It was the culmination of an emotional season for the Statesmen, who lost a member of their family the weekend before senior night, with the playoffs just around the corner. Ameer was an assistant coach who often worked directly with wrestlers, teaching and them moves and getting on the mat to practice with them.
On Saturday Jan. 21, the same weekend the Statesmen were wrestling in the Fort Zumwalt South Tournament, Ameer unexpectedly passed away. The team didn’t receive the news until that Monday.
“Coach LeMay sat us all down in the wrestling room; nobody knew what was going on. He kind of waited until all the wrestlers, managers and everybody got in there, and he told us that Coach Ameer had passed away,” Perkins said. “It was a complete culture shock. Nobody expected this; from what we could say, he was perfectly healthy.”
“It hit pretty hard, because that Friday I was doing extra work with him after practice,” Jones said. “That’s the first thing that came to my head when I heard about it, that I was just in here with him Friday.”
With senior night and the District tournament near, Webster had to stay focused and carry on with practice.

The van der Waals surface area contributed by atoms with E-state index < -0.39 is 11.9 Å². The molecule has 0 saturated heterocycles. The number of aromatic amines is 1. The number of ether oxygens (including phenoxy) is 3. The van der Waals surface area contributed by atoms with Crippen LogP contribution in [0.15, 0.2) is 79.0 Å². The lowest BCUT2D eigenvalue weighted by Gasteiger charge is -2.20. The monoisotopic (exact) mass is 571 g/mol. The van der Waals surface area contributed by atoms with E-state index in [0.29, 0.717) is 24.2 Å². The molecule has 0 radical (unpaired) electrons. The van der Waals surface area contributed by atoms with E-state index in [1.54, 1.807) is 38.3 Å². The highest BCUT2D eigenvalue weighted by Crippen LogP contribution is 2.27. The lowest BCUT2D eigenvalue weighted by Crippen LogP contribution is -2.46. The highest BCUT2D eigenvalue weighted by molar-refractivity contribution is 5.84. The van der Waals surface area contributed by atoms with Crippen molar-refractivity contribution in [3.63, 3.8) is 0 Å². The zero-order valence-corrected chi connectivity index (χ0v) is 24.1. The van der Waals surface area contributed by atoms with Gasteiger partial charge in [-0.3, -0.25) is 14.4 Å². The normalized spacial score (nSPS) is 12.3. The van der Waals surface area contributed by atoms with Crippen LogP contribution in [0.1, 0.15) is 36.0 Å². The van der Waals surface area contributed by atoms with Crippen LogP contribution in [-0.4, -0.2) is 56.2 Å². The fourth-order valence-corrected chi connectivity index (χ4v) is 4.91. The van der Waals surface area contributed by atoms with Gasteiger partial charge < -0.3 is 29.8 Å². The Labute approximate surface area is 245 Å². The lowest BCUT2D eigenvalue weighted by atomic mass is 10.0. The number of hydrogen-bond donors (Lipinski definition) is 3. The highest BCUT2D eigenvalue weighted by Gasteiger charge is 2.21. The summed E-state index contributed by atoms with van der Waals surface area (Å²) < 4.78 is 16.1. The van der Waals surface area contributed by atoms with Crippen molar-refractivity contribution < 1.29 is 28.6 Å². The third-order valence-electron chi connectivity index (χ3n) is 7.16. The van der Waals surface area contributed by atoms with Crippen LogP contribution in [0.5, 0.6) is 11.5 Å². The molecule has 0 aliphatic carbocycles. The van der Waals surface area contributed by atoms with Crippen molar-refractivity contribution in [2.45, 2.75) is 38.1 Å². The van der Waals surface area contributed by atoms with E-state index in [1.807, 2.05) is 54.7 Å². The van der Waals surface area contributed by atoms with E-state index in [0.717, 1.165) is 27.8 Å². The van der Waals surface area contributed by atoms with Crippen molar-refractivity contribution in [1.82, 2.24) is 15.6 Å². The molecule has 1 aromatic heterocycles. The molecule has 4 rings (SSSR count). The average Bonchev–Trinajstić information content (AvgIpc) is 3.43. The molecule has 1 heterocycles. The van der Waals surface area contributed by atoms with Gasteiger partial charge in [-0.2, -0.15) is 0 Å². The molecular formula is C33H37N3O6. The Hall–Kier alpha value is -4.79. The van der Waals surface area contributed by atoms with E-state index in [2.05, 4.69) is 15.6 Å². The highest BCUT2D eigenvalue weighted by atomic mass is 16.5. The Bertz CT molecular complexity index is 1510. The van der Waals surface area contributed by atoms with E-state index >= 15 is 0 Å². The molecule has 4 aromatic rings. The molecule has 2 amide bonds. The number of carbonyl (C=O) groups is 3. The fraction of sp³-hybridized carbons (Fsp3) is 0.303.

“He was a true, honest man. He always gave you his true opinion whether you liked it or not, because it was for the best for you,” Perkins said. “That whole next week, that next day of practice, it wasn’t easy for anybody. It was like somebody was missing in the room and you could tell.”
Senior night, while already marking an emotional end to Perkins’ and Jones’ careers at Roberts Gym, took on a new meaning in wake of Ameer’s passing. The team held a ceremony for the late coach as his wrestling shoes were placed out on the mat and a moment of silence was held.
“We ended up beating two pretty tough teams, not only just by points, but almost by every kid almost pinning their opponent,” Perkins said. “The whole night all we wanted to do was make him proud. He gave us his all, so my senior night we went out there and gave him our all.”
Perkins and Jones would both go on to qualify and compete at State. Jones was eliminated early but stuck around and helped as Perkins climbed the ladder to fifth place.
“When I first walked into the room my sophomore year, Coach Ameer told me I was going to be a State champ, and that was always something that was on my mind,” Jones said. “I wasn’t a State champ, but just getting there was pretty special.”
After being eliminated, Jones himself became a coach to Perkins for the rest of the way.
“I got to coach Noah, wrestle with Noah, and show him stuff that I know he was going to see,” Jones said. “It’s been me and him always, going hard at practice, the two of us. Even though I was eliminated, it was still good to see him go far. It was fun to watch.”
“I wanted to do it for my teammates because without them I wouldn’t have been able to go to State at all,” Perkins said. “I wanted to make Coach LeMay proud as a senior, and I wanted to make Coach Ameer proud, to show them both what they put into this year and that they were both really good coaches. Coach Ameer stayed in my mind for the whole way.”